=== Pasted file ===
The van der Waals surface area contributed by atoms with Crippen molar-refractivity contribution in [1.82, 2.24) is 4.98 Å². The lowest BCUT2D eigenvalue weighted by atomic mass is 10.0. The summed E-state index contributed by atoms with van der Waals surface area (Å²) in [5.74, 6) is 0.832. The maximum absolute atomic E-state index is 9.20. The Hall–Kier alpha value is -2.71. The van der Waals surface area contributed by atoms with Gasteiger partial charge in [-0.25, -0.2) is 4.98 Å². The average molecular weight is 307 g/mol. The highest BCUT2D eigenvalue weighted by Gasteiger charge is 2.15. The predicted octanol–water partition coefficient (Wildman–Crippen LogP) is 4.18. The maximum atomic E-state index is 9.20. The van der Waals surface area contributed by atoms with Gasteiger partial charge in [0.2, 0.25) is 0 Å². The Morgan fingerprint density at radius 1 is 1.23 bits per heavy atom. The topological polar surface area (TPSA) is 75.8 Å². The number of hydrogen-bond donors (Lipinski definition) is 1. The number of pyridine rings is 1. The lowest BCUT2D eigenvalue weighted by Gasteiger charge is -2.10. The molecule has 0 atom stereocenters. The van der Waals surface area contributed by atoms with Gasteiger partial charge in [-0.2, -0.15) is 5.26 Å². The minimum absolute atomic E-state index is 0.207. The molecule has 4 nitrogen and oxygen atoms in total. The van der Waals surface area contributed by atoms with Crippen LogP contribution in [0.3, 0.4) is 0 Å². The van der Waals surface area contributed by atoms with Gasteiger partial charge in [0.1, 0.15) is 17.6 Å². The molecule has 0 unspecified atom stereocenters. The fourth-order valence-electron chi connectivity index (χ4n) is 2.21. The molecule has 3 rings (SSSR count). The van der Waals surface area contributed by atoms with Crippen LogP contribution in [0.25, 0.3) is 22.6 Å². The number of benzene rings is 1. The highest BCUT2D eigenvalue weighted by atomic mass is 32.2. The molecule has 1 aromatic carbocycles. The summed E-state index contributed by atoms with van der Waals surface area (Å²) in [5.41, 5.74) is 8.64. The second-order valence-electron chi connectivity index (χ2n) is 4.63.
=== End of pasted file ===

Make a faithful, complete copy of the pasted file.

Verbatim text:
The van der Waals surface area contributed by atoms with Crippen molar-refractivity contribution in [1.82, 2.24) is 4.98 Å². The lowest BCUT2D eigenvalue weighted by atomic mass is 10.0. The summed E-state index contributed by atoms with van der Waals surface area (Å²) in [5.74, 6) is 0.832. The maximum absolute atomic E-state index is 9.20. The Hall–Kier alpha value is -2.71. The van der Waals surface area contributed by atoms with Gasteiger partial charge in [-0.25, -0.2) is 4.98 Å². The average molecular weight is 307 g/mol. The highest BCUT2D eigenvalue weighted by Gasteiger charge is 2.15. The predicted octanol–water partition coefficient (Wildman–Crippen LogP) is 4.18. The maximum atomic E-state index is 9.20. The van der Waals surface area contributed by atoms with Gasteiger partial charge in [0.2, 0.25) is 0 Å². The Morgan fingerprint density at radius 1 is 1.23 bits per heavy atom. The topological polar surface area (TPSA) is 75.8 Å². The number of hydrogen-bond donors (Lipinski definition) is 1. The number of pyridine rings is 1. The lowest BCUT2D eigenvalue weighted by Gasteiger charge is -2.10. The molecule has 0 atom stereocenters. The van der Waals surface area contributed by atoms with Gasteiger partial charge in [-0.2, -0.15) is 5.26 Å². The minimum absolute atomic E-state index is 0.207. The molecule has 4 nitrogen and oxygen atoms in total. The van der Waals surface area contributed by atoms with Crippen LogP contribution in [0.3, 0.4) is 0 Å². The van der Waals surface area contributed by atoms with Gasteiger partial charge in [0.1, 0.15) is 17.6 Å². The molecule has 0 unspecified atom stereocenters. The fourth-order valence-electron chi connectivity index (χ4n) is 2.21. The molecule has 3 rings (SSSR count). The van der Waals surface area contributed by atoms with Crippen LogP contribution in [0.25, 0.3) is 22.6 Å². The number of benzene rings is 1. The highest BCUT2D eigenvalue weighted by atomic mass is 32.2. The molecule has 1 aromatic carbocycles. The summed E-state index contributed by atoms with van der Waals surface area (Å²) in [5.41, 5.74) is 8.64. The second-order valence-electron chi connectivity index (χ2n) is 4.63.